It was my girlfriend Maxine who looked at one of my paintings with the masking thing and she came upon this book and ordered it for me. One day it showed up in the mail from New Zealand, she had to tell me it was for me [laughs]. I looked at this book and it inspired me. I put all this glue stuff over the canvas, it’s pretty big, maybe a metre across. I used a vivid ink. I just let it run and mix and carry on and paint forms around the masking material. I was really happy with what it ended up as, I couldn’t tell you what it was though [laughs]. I could see some strange monstrous forms, but I think they’re kind of beautiful. You can’t tell if it’s in deep space or at a microscopic level. It could be anything really!

Art by Kim Salmon

I can’t wait to see it. I hope you have another art exhibition.

KS: One day! If we come out of lockdown. I’m sure there’s going to be a lot of Covid art out there! [laughs].

That’s OK though! When you talk about making art, I feel like it brings you so much joy!

KS: Oh absolutely! It really takes you somewhere. You really have a conversation with the paint and the paper and the canvas and the ink. It sounds a bit mad but I definitely finds it leads me somewhere—it’s quite an enchanted place.

You mentioned the book you got recently and that the guy that made it was into philosophy; do you get into much philosophy or anything like that?

KS: I try to, but I haven’t really made a big study of that. There’s so many things that I might do. There’s a lot of people around that time, when religion was being challenged by science. There were some shaman and crazy people and frauds and con-artists out there like Gurdjieff and Madame Blavatsky and Rudolph Steiner… I guess Steiner wasn’t really a con-artist, but what I mean is there were a lot of ideas out there being explored. It was an interesting time.

Are you a spiritual person at all?

KS: Not in any formal religious kind of way, no. I suppose everyone says they’re spiritual. I don’t know that my way of being that would seem particularly spiritual to someone else. I have my music and art and I guess that’s my spirituality really. I’m probably more scientific if anything about those things.

Why did you feel it was time to make a new Surrealists’ album?

KS: It has a funny story. The Surrealists have been playing forever, particularly this line-up, we always enjoyed playing, never rehearse, just play a gig every now and then. I thought the band deserved more than a few hundred bucks from just playing a gig, you can only do some many shows, we got a show before lockdown and I got this bright idea that we would do a show that was completely improvised and we’d record it, that would be the draw card for the show. It was Phil [Collings] the drummer’s idea actually to do a completely live album. I thought if you’re a band recording you need to have songs and stuff; how do you do that like that? Over the years I’d write lyrical things into my books that I’d read the lyrics out of but I hadn’t used them yet so I thought I’d use them, that’s what they were for this album.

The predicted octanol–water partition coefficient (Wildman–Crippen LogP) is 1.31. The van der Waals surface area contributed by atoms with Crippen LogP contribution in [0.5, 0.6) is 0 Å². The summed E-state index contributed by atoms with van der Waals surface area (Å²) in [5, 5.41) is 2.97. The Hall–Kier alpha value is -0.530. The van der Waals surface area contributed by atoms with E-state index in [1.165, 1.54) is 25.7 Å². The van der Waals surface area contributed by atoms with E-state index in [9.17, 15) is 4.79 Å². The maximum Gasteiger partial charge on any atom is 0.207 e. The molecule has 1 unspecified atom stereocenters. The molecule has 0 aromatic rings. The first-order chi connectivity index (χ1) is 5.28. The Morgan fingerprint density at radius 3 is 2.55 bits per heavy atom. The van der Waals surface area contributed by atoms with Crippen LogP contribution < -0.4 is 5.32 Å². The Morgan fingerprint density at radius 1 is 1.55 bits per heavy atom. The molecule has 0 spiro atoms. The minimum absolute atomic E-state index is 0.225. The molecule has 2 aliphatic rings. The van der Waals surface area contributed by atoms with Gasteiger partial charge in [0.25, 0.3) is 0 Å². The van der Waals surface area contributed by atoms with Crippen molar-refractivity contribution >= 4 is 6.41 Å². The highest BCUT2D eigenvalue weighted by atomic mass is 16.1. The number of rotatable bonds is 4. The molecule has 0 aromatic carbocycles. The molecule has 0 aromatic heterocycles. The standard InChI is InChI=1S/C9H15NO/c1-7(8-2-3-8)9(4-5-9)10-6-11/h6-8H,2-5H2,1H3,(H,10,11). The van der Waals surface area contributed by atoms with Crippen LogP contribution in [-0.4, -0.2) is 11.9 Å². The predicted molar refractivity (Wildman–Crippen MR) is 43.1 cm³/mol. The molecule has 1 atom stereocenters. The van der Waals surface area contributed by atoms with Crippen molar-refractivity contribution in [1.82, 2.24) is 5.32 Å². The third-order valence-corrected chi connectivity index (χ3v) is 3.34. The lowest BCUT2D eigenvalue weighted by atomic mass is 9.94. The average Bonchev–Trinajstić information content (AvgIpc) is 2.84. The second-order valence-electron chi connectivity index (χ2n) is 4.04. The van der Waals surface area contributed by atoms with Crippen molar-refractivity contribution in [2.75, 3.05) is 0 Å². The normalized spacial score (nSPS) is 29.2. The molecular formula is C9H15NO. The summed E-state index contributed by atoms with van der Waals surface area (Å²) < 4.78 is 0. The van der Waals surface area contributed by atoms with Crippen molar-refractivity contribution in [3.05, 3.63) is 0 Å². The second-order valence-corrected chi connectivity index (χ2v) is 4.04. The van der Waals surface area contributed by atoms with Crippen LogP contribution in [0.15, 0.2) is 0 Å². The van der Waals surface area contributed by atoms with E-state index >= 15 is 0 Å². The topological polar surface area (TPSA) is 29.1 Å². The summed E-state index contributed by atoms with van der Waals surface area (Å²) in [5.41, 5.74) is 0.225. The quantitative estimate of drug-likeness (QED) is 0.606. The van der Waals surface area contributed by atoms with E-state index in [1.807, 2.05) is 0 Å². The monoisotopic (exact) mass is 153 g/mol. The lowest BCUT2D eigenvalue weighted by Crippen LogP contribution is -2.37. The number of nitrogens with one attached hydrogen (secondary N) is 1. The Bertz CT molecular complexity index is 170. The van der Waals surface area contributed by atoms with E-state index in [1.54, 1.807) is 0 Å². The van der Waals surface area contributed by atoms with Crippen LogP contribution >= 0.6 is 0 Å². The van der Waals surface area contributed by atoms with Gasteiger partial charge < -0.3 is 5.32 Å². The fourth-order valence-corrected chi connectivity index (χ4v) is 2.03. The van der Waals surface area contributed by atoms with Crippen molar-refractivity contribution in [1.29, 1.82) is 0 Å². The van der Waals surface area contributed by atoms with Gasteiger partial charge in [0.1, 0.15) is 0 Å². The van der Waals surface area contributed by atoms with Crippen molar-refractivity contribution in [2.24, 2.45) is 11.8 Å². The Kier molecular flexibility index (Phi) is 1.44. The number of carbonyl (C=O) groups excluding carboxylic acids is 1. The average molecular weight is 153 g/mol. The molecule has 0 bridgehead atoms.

We had the gig booked and lockdown occurred. We had to postpone it. A film producer that had done the Scientists… actually Scientists actually have an album in the can would you believe!

That’s great news!

KS: It’s on a US label, so who knows when that will come out. We did a film clip for the new album and he approached me about taking this idea that I had into a recording studio and it being streamed. We wanted it set up with lots of cameras in a proper studio, we eventually got that happening. We called it Rantings From The Book Of Swamp, basically because that’s what it is; it’s me singing things out of my books to have lyrical content to the things we were making up.

How did you feel in the moment when you were making it?

KS: Terrified!


KS: Yeah, because when you do something like that… we all had ideas but didn’t consult with each other, we thought we’d just be able to flesh them out. Nothing went the way at the time that I thought it would go. Everything felt like it went wrong! It was about an hour’s worth of “oh no” and trying to fix it up. Stu [Thomas] felt the same. Phil was just eating it up, you could tell he was having the best time of his life [laughs].

It was done over two sessions, I couldn’t be convinced that it was any good. I thought, nah, that’s it, I’ve blown it! They said “no, no, it’s good!” I didn’t believe them. I ended up looking at it and thinking, nah, OK, that’s good. You can see Stu and I really concentrating and trying to make it work, and that’s what made it good, we thought about it every second of the way.  It was the most switched on I’ve ever been.

I remember hearing you mention a little ways back that it’s been a long journey and process for you to get comfortable with lots of things, being on stage, stuff like that; was there something that changed that made you feel more comfortable?

KS: I couldn’t tell you the answer to that. At some point now I couldn’t imagine being uncomfortable but I was. I’ve heard recordings of those times and I’m still the same person… that’s probably what was good about this last recording, it probably brought me back out of my comfort zone into somewhere strange, I think that’s what happens… things that aren’t in your comfort zone, as long as you can move out of them and explore them, eventually you’ll become comfortable with them. I think that’s the process. In a way this particular album is good because it’s a reminder of not being comfortable, of being lost [laughs]. I think there’s actually something good about being lost and not knowing what you’re doing.